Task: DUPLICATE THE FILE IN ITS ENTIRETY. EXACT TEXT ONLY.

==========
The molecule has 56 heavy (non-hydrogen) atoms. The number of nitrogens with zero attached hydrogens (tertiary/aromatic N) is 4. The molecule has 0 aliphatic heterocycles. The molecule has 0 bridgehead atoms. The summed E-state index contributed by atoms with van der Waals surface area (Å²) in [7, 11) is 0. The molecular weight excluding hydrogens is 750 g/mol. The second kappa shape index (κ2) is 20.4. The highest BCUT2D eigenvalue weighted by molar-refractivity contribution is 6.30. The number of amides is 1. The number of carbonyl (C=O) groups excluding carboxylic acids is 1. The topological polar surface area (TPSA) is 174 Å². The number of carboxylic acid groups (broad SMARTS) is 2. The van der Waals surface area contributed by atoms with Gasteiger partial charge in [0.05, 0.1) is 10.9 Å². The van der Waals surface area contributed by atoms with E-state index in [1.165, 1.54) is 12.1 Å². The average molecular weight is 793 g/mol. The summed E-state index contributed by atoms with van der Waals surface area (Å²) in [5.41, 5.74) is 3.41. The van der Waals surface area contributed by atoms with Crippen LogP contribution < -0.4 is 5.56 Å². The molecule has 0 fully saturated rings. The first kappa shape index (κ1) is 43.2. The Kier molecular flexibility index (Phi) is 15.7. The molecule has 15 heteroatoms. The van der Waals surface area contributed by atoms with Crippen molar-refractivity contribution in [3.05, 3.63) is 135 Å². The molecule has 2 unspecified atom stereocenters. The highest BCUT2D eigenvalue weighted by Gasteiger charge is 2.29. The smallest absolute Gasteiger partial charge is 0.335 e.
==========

The molecule has 56 heavy (non-hydrogen) atoms. The number of nitrogens with zero attached hydrogens (tertiary/aromatic N) is 4. The molecule has 0 aliphatic heterocycles. The molecule has 0 bridgehead atoms. The summed E-state index contributed by atoms with van der Waals surface area (Å²) in [7, 11) is 0. The molecular weight excluding hydrogens is 750 g/mol. The second kappa shape index (κ2) is 20.4. The highest BCUT2D eigenvalue weighted by molar-refractivity contribution is 6.30. The number of amides is 1. The number of carbonyl (C=O) groups excluding carboxylic acids is 1. The topological polar surface area (TPSA) is 174 Å². The number of carboxylic acid groups (broad SMARTS) is 2. The van der Waals surface area contributed by atoms with Gasteiger partial charge in [0.05, 0.1) is 10.9 Å². The van der Waals surface area contributed by atoms with E-state index in [1.165, 1.54) is 12.1 Å². The average molecular weight is 793 g/mol. The summed E-state index contributed by atoms with van der Waals surface area (Å²) in [5.41, 5.74) is 3.41. The van der Waals surface area contributed by atoms with Crippen LogP contribution < -0.4 is 5.56 Å². The molecule has 0 fully saturated rings. The first kappa shape index (κ1) is 43.2. The Kier molecular flexibility index (Phi) is 15.7. The molecule has 15 heteroatoms. The van der Waals surface area contributed by atoms with Crippen molar-refractivity contribution in [3.05, 3.63) is 135 Å². The molecule has 2 unspecified atom stereocenters. The highest BCUT2D eigenvalue weighted by Gasteiger charge is 2.29. The smallest absolute Gasteiger partial charge is 0.335 e.